Tuesday, April 30, 2013

Wage Job Growth Is 2.5% for the 26 Rural Counties From March 2012 to March 2013

The real news about New Mexico’s wage job performance between March 2012 and March 2013 came in part from the Department of Workforce Services, released the metro job numbers last Friday afternoon. For the rest, I did the arithmetic. Brag, brag.
The state’s 26 rural counties added 6,400 wage jobs, year-over-year, for a 2.5% increase. The rural counties added more than half a percentage point to bring their share of the state’s wage jobs to 32.54%.
DWS said Albuquerque added wage jobs during March from the February total. More than two or three, 2,200 in fact, for 0.6% growth. The figures are seasonally adjusted. While the percentage increase remained well under one, the number is big enough to perhaps be real instead of being some statistical flight of fancy.
In what I take to be desperation for good news, DWS chose to confuse the readers of its Labor Market Review newsletter, which unveiled the metro numbers. For Albuquerque, DWS threw month-to-month numbers and seasonally adjusted numbers into the salad with unadjusted and year-over-year figures. The casual reader, me to start, will take Albuquerque’s 2,200 new jobs are an annual gain.
Normally, the page one numbers on the Labor Market Review are annual performance and seasonally unadjusted.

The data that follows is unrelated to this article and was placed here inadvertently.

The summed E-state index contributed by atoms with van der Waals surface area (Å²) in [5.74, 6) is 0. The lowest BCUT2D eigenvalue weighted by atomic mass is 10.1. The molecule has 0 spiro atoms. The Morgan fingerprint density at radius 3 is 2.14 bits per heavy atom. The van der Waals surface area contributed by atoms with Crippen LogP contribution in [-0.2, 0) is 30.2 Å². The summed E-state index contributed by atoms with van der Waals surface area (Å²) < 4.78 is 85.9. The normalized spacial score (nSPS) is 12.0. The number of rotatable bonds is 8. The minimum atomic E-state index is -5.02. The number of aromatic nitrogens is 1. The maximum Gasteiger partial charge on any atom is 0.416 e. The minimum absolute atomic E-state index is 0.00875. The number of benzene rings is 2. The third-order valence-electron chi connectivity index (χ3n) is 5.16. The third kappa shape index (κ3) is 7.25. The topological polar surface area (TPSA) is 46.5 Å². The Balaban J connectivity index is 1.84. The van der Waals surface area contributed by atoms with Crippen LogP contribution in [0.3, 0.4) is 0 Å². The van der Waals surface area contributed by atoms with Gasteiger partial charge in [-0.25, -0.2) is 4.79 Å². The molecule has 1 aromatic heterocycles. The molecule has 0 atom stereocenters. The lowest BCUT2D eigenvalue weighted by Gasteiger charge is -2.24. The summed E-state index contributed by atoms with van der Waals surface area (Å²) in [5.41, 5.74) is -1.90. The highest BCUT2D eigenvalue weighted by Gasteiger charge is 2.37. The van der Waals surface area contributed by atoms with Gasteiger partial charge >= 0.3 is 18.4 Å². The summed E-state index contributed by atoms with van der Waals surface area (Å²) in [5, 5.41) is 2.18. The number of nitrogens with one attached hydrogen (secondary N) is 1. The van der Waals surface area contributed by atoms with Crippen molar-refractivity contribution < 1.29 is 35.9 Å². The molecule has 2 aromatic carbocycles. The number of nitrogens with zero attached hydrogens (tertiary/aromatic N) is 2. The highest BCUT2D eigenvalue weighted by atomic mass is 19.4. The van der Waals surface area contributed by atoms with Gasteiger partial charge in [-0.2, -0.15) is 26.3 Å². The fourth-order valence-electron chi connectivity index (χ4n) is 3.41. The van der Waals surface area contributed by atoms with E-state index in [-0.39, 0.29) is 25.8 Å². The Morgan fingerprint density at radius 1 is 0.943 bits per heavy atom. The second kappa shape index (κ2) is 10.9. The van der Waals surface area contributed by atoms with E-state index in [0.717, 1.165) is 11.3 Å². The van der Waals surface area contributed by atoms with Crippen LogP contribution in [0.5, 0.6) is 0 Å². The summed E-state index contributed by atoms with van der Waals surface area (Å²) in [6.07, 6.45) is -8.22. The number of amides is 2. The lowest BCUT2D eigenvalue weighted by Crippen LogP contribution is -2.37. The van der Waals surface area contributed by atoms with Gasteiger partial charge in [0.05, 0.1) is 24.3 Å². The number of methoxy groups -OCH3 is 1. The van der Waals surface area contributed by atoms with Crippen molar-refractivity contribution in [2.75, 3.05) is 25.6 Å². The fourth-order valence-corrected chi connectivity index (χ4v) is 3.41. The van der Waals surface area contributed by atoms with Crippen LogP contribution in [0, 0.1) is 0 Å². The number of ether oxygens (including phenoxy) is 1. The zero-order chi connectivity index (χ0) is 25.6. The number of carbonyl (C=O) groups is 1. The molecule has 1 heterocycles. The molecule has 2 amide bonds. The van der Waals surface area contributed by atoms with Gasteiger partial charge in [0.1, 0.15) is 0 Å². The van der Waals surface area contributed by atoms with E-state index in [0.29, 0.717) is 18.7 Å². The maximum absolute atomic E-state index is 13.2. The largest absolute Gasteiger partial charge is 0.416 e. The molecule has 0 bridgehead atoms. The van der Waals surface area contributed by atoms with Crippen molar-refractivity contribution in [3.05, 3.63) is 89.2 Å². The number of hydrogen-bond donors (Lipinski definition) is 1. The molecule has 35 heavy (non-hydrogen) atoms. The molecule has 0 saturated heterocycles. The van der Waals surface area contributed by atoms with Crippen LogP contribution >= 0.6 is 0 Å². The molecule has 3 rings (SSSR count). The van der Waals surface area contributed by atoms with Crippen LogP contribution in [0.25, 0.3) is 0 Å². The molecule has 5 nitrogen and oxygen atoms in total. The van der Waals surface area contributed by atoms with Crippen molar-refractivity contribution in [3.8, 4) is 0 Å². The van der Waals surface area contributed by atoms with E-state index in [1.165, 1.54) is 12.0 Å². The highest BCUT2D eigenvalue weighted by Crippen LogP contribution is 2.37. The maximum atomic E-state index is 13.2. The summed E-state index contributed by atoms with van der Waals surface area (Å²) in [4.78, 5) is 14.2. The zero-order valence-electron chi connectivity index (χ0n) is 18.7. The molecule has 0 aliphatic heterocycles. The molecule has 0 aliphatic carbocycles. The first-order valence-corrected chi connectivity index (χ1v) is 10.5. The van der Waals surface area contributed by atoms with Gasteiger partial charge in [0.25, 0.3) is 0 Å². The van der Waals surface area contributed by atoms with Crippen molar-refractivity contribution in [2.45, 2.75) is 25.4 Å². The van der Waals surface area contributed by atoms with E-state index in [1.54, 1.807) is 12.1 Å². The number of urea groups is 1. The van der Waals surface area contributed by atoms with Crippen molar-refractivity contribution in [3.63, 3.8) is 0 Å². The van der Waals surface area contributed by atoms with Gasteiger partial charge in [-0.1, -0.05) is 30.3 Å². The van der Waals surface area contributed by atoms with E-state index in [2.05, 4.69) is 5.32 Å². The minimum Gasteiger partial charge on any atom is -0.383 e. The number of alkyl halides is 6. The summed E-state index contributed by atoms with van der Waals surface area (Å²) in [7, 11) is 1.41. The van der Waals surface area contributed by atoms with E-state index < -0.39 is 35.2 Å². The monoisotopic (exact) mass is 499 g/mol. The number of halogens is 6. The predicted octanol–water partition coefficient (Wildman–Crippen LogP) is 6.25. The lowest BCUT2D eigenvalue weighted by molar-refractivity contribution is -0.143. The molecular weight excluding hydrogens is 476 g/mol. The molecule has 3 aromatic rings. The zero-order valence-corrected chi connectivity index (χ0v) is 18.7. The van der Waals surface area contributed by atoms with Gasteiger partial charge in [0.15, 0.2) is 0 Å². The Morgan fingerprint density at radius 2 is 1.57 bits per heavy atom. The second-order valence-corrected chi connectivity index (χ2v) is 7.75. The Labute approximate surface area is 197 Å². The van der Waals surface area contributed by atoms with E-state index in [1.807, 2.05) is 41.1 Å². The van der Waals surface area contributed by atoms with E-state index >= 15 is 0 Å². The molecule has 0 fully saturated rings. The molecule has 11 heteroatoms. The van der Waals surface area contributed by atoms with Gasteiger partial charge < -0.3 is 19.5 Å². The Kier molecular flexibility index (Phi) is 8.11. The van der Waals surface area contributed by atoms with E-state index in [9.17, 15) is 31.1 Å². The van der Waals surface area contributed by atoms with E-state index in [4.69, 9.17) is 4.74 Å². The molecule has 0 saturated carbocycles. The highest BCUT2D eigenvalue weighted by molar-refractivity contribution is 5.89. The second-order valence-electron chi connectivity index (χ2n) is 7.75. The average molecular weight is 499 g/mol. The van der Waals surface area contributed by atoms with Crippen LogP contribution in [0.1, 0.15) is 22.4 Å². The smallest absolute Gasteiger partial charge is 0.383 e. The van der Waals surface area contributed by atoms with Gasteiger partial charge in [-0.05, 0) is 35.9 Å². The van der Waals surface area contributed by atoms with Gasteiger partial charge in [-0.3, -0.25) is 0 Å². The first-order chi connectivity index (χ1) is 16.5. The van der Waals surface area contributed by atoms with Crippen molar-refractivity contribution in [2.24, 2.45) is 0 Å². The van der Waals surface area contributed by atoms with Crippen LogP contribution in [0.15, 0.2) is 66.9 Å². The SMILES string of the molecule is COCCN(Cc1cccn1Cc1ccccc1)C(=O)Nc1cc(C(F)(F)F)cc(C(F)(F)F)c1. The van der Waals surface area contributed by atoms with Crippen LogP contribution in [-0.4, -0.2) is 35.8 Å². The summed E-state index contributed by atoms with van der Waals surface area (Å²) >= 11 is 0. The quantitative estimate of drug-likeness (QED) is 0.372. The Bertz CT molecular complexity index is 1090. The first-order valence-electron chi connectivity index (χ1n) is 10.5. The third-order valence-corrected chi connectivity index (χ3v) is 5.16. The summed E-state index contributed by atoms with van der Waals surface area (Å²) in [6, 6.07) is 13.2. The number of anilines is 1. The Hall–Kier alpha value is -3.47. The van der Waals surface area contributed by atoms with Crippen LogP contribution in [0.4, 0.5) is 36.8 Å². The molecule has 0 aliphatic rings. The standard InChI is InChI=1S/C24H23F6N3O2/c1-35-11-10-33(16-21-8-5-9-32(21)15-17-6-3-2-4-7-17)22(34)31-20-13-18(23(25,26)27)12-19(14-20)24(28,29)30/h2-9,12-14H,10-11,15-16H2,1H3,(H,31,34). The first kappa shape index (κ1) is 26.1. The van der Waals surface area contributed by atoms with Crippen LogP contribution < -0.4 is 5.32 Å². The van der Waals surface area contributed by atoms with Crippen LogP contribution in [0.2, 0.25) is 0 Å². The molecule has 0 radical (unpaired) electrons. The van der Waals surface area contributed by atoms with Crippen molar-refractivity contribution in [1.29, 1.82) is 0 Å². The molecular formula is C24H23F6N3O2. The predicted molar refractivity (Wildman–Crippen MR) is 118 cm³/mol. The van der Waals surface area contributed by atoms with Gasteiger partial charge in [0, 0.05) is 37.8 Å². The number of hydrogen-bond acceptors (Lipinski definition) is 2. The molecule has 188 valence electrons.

New Mexico year-over-year gained 3,800 wage jobs on a seasonally unadjusted basis and 4,100 between February and March, again not seasonally adjusted.
Statewide and year-over-year, two sectors had job increases for more than 3%. Leisure and hospitality added 2,800 jobs, a 3.3% increase. Finance beat the percentage with 3.4% increase and 1,100 new jobs. Real estate, I wonder.
For the year in Albuquerque, however, it was a different game. Albuquerque lost 1,400 jobs (on a seasonally unadjusted basis) in the year from March 2012 and gained 2,500 between February and March.
Santa Fe was the only metro job with a year over year, seasonally unadjusted, job increase. The growth was slight, only 100 jobs, or 0.2%. Santa Fe’s wage job total remained 60,200 between February and March. For the year, Santa Fe lost 900 government wage jobs, 700 from state government.
Farmington dropped 700 jobs, or 1.4%, from March 2012 to March 2013. Las Cruces lost 600 jobs, year-over-year and seasonally unadjusted, down 0.9%.

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